Having been blind sided a few times in my life, I fully appreciate that perspective, but if I may challenge you a bit here.
First, I find that new teachers don't really care what their predecessor did in general, much less with a classroom website.
Second this is how I view the classroom webpage created with an outside product (BYOT).
I support the user in many ways, not just on the specific products provided to them by our organization.
Do I want to support 40 teachers on 40 different products? No, but something in the middle might be workable.
We have people using
Glogster changed their TOS (or something similar) last spring and the user sent me the email and asked me if there was anything she needed to do. She was concerned they were going to take down her content or charge her extra. All it was, was them eliminating multiple people using the same account.
That was really the only support issue that cropped up among the BYOT webpages.
As another example, we had two HS teachers assign a video project last spring.
The first teacher came to me long in advance and asked for my suggestion. Her project was was short and simple, so I told her I would come to her class and give a demo of the tools we provide (flip cam, movie maker). Three of the four groups used the flip/mm solution. No BYOD/BYOT issues.
The second teacher assigned the much more ambitious project and THEN came to see me. It was fortunately long enough in advance of the deadline to be workable.
I came to her classroom and gave a brief demo of flip/mm, talked about story-boarding/filming/editing and told them, if they wanted to use their own tools, they would have to see me LONG in advance of their deadline with any issues that popped up.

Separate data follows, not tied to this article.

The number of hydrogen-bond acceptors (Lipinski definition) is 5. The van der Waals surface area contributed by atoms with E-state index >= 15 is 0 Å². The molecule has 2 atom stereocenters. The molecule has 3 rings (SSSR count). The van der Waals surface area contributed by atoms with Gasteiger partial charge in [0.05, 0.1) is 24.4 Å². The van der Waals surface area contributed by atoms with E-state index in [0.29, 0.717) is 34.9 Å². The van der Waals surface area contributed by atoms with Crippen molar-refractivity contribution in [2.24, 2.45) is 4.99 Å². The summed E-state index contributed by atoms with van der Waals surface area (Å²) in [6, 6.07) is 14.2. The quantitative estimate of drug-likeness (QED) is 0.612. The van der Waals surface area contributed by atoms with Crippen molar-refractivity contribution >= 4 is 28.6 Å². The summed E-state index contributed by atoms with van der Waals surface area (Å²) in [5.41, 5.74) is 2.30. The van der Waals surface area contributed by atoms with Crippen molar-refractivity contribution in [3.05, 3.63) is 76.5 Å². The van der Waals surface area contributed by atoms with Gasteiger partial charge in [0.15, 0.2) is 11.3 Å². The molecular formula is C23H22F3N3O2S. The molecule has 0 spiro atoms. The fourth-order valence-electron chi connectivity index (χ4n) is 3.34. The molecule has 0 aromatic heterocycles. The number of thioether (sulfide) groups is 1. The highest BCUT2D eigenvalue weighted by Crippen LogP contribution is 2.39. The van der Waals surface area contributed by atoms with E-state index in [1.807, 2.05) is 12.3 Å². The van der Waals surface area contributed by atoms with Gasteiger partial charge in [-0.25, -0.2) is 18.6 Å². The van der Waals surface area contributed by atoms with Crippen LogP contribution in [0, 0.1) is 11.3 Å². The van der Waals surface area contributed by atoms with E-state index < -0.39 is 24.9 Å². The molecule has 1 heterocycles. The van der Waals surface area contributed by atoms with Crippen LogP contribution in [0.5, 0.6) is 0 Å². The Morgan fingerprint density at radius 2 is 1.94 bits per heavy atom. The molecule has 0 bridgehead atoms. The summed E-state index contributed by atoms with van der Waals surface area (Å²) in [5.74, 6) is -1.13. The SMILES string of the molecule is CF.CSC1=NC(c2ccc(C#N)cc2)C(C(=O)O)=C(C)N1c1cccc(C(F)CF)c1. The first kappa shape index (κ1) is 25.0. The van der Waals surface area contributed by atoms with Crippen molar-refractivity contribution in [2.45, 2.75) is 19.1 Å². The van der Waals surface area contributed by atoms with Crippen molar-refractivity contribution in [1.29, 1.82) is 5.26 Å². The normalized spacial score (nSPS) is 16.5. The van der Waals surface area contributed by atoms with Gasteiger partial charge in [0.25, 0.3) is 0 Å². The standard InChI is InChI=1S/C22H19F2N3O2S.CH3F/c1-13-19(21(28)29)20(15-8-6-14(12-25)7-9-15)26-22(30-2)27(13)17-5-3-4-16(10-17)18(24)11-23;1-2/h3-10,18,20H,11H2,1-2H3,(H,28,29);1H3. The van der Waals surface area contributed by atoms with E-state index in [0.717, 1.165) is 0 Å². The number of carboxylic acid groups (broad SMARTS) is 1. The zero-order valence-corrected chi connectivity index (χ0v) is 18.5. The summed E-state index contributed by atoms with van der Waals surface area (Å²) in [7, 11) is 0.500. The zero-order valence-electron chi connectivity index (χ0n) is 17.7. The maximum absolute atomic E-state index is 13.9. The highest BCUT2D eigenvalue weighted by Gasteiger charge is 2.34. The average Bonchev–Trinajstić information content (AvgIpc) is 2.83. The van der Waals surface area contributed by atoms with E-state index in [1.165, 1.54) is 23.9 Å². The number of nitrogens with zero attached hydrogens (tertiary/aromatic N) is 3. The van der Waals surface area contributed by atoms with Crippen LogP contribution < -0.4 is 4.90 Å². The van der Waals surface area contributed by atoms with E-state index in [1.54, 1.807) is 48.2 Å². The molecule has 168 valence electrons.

For this group, three of the four groups used their own tools.
There were a couple of issues that popped up for these BYOT folks
1.) how do I get my videos off my iphone to edit on my classmates BYOD windows laptop?
2.) How do I convert the videos my classmate just ripped off her iPhone?
3.) can we do split screen for free?
4.) audio was scratchy on a video exported from an iMac, played on a HP.
The projects benefited bc one of our students (not even in that class) had a very nice prosumer camcorder and was willing to shoot for a number of the groups, and help with editing.
The school did not have to own that camera, warehouse it, inventory it, insure it or provide support for it.
In the end, they made some great projects (which they had to present at a film night) and I was able to help them where I could.
I am not saying I want to do that every day (solve new BYOD/BYOT issues) but it is also a nice break from the monotony of the curated solutions we do provide ...
Our teachers are expected to differentiate for their learners, why should it be any different for IT?